1970s >> 1978 >> no-886-june-1978

Agitprop Bop: Tom Robinson Band

Tom Robinson Band reviewed in concert and on record

With lyrics asserting that “When Left is Right and Right is wrong/You’d better decide which side you’re on”, Tom Robinson is being hailed as “our first red rock star.” Time Out, however, described the Tom Robinson Band’s music as “songs for swinging social workers” thus neatly acknowledging an affinity between the Socialist Workers’ Party’s elitism and TRB’s condescending tone as in Ain’t Gonna Take It: “I’m a middle-class kiddie but I know where I stand / I’ve got brothers in Brixton . . . ”

Essentially TRB put over the agitprop of minority pressure group politics, sharing the same false assumptions that they need only “stand up and fight for their rights” against the “puritanical backlash” portrayed in  Power in the Darkness. Despite this, they do make clear that the problems of various minorities should not be seen in isolation but that “we are all in it together.”

It’s too easy to knock TRB’s songs as merely patronising platitudes when after all, what constitutes socialist music? Even if it were desirable, few would want to listen to a Marxist liturgy let alone a rock version of “sing along with ma(r)x”. Music, to be successful as propaganda, must be emotive with lyrics of protestation.

TRB’s music is successful because it fulfils both these conditions. The result is powerful and infectious though at times somewhat frightening for, as the Gay News review warned, “some of the lyrics are dangerously simplistic evoking a Pavlovian response in their listeners.” This is illustrated by the unfortunate clenched fist gesture audiences copy from the band’s insignia and use during the more aggressive numbers, which in other circumstances might be classified as a Nazi salute. The emotive power of the music is shown by the oft-remarked enthusiastic response by straight audiences to—what has become the gay anthem—Glad To Be Gay.

But emotive responses aren’t sufficient in themselves to make socialists, however well intentioned. Rational insight into the nature of capitalism must accompany the gut reaction. For in focusing attention on the oppression of minority groups (gays, blacks, women, etc.) by authoritarianism, police harassment, machismo and violence, these come to be seen as the cause and thus the target of protest rather than realising these to the inevitable effect of capitalism. Urging us to stop “Fighting each other/Instead of the Front” perpetuates the erroneous notion that eliminating the NF will eradicate racist ideas. The inverse is true; removing racist ideas by showing how the  inherent problems of capitalism, create them, will permanently eliminate the NF.

The necessity of simple lyrics in musical verse offers the possibility of only brief insights into the nature of oppression though the reactionary views of “Benyon and Whitehouse getting us stitched/’cos abortion and the gay scene are only for the rich” in Ain’t Gonna Take It illustrates well the class nature of oppression and hypocrisy.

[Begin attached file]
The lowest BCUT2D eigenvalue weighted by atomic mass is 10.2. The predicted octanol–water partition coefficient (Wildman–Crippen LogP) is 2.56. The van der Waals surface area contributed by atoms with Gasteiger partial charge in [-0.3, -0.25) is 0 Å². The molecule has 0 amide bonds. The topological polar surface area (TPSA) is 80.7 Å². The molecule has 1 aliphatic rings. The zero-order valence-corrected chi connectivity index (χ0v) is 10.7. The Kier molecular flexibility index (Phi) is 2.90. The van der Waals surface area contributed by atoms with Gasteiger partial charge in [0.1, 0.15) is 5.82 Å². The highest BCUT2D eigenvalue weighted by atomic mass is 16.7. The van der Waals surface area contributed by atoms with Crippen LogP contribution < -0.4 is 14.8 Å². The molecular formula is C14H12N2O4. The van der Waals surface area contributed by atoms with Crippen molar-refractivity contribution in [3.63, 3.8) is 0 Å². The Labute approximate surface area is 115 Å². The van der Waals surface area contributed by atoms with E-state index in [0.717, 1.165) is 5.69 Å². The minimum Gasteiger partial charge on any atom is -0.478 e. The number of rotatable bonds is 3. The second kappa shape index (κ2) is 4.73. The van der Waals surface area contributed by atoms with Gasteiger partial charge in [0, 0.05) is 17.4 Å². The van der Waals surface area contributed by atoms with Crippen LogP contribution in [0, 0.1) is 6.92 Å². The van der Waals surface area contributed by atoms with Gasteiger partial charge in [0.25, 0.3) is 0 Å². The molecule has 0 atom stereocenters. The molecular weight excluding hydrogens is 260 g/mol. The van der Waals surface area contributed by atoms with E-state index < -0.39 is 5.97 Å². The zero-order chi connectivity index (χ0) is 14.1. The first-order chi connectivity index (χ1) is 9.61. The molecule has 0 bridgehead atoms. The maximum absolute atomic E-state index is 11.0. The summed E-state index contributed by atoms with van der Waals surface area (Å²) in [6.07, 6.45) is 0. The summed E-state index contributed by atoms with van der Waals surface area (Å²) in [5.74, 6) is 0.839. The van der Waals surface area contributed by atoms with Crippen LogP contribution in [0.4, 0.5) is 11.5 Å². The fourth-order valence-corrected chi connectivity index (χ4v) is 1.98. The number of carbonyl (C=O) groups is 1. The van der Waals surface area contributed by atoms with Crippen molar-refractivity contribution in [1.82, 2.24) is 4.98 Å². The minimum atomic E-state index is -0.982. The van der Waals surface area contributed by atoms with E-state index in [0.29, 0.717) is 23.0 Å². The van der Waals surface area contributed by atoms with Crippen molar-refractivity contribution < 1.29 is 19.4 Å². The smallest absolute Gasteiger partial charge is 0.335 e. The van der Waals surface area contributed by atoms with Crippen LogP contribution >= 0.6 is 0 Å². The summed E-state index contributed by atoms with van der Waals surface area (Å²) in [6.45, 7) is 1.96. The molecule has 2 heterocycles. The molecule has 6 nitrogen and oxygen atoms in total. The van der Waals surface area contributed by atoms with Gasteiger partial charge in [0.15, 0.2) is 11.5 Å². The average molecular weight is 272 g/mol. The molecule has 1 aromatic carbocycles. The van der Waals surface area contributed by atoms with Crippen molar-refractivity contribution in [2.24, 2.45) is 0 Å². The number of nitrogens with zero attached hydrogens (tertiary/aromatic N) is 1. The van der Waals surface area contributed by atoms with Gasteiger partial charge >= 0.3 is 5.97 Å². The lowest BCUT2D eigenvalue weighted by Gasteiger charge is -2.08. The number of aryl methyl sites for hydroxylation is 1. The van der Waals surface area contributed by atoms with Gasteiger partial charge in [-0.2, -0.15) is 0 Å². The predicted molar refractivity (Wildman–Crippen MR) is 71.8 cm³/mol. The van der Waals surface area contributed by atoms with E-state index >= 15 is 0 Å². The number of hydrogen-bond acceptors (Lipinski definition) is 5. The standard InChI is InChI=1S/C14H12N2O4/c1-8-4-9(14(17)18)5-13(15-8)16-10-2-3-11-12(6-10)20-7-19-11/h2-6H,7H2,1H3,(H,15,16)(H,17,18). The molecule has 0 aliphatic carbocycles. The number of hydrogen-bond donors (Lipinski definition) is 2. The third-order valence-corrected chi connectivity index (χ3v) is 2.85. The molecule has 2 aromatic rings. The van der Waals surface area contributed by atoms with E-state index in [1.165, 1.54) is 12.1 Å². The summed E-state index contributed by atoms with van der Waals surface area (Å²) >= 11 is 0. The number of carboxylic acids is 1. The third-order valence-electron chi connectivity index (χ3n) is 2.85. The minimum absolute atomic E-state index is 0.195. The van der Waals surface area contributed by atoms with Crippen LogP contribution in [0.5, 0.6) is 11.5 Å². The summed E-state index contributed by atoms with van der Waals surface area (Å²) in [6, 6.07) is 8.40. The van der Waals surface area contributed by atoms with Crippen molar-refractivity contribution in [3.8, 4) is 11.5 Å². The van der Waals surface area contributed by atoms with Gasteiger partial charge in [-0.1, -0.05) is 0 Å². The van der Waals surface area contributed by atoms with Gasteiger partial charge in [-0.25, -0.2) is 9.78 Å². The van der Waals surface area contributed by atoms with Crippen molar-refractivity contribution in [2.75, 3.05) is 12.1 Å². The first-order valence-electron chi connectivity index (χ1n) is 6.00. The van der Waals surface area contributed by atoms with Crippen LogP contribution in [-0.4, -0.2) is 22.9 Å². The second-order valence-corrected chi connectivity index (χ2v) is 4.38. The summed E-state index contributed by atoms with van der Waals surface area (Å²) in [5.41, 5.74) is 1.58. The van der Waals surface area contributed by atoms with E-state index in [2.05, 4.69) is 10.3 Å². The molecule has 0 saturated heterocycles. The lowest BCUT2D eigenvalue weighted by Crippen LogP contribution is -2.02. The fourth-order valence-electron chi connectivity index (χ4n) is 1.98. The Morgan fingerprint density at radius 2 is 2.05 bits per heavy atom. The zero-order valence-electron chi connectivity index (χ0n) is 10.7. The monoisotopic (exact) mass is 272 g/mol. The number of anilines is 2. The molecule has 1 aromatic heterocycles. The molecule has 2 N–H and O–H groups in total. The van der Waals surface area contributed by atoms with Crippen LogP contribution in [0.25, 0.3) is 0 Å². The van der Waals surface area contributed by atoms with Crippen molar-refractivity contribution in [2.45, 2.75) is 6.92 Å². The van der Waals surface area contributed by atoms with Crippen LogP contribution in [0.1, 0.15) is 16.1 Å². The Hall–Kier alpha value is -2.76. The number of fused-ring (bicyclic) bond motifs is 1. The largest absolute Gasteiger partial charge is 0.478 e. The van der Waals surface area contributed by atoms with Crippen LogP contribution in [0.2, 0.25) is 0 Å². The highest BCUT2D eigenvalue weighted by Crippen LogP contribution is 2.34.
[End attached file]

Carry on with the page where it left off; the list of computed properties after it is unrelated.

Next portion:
But it is in attacking the cherished assumptions of capitalist society that TRB succeeds best. Like, for instance, the satire on the adolescent youth in Grey Cortina, aspiring to emulate the aggressive “Cortina owner, no-one meaner” which is scathingly ironical in lampooning the mindless image of the macho driver. “Chewing gum at traffic light/Stop at red but leave on amber/Grey Cortina outta sight”. Yet the paradox is that while debunking machismo in this number, elsewhere (e.g. Up Against The Wall) the necessary use of powerful music to express anger gives the impression of aggression found in “conventional” rock bands.

TRB’s success in moving from the obscure pub performing circuit to EMI contracted recording stars has caused political pundits to debate the possibility of TRB having to compromise their political stance through commercial pressure. Yet with the recent release of their first album* containing their most ‘political’ songs it would seem that EMI have shrewdly realised their market potential among at least the ‘left’, if not the general public, (e.g. EMI advertise “Rock Against Racism” on the record sleeve and the giveaway gimmick is a TRB clenched fist stencil with the “caution”, “This stencil is not meant for spraying on public property!”) Tom Robinson himself, in an interview with Melvyn Bragg on The South Bank Show (ITV 13 May) quite candidly admitted that his ambition was to be a rock star and that “music is his first concern”. And with those political impresarios the SWP exploiting the slogan type lyrics for their own propaganda ‘Carnivals’ (see accompanying article) it would seem that any ‘commercial’ pressure to influence TRB is likely to come from the listening expectations of their supporters.

In an interview in New Musical Express Tom Robinson reckoned he had no “illusions about the political left any more than the right: just a shrewd idea which of the two sides gonna stomp on us first”. Unfortunately his “shrewd idea” is merely an “illusion”, for ‘left’ and ‘right’ are only different sides of one record, variations on the same theme—capitalism.

Paul Moody

* “Power in the Darkness” by Tom Robinson Band (EMI Records)

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